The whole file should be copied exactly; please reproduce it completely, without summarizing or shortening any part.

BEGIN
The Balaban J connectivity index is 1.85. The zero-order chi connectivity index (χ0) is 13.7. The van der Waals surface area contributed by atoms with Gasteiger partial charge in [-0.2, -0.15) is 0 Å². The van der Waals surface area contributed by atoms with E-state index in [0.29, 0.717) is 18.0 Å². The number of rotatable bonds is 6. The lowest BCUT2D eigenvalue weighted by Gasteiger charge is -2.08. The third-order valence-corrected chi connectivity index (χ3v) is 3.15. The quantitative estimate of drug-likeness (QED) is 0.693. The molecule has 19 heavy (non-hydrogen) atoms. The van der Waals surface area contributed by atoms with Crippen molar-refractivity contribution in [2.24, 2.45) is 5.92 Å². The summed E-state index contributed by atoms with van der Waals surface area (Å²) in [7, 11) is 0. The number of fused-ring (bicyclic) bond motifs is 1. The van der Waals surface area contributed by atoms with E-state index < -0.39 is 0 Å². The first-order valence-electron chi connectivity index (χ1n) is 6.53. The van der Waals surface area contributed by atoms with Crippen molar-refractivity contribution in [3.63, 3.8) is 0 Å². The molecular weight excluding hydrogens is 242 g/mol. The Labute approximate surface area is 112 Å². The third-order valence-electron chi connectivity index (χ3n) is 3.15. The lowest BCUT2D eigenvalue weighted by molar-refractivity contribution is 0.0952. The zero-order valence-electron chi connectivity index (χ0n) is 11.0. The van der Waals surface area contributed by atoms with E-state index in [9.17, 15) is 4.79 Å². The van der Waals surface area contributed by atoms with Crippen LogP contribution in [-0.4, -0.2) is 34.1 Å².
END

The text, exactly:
The Balaban J connectivity index is 1.85. The zero-order chi connectivity index (χ0) is 13.7. The van der Waals surface area contributed by atoms with Gasteiger partial charge in [-0.2, -0.15) is 0 Å². The van der Waals surface area contributed by atoms with E-state index in [0.29, 0.717) is 18.0 Å². The number of rotatable bonds is 6. The lowest BCUT2D eigenvalue weighted by Gasteiger charge is -2.08. The third-order valence-corrected chi connectivity index (χ3v) is 3.15. The quantitative estimate of drug-likeness (QED) is 0.693. The molecule has 19 heavy (non-hydrogen) atoms. The van der Waals surface area contributed by atoms with Crippen molar-refractivity contribution in [2.24, 2.45) is 5.92 Å². The summed E-state index contributed by atoms with van der Waals surface area (Å²) in [7, 11) is 0. The number of fused-ring (bicyclic) bond motifs is 1. The van der Waals surface area contributed by atoms with E-state index < -0.39 is 0 Å². The first-order valence-electron chi connectivity index (χ1n) is 6.53. The van der Waals surface area contributed by atoms with Crippen molar-refractivity contribution in [3.63, 3.8) is 0 Å². The molecular weight excluding hydrogens is 242 g/mol. The Labute approximate surface area is 112 Å². The third-order valence-electron chi connectivity index (χ3n) is 3.15. The lowest BCUT2D eigenvalue weighted by molar-refractivity contribution is 0.0952. The zero-order valence-electron chi connectivity index (χ0n) is 11.0. The van der Waals surface area contributed by atoms with E-state index in [9.17, 15) is 4.79 Å². The van der Waals surface area contributed by atoms with Crippen LogP contribution in [-0.4, -0.2) is 34.1 Å².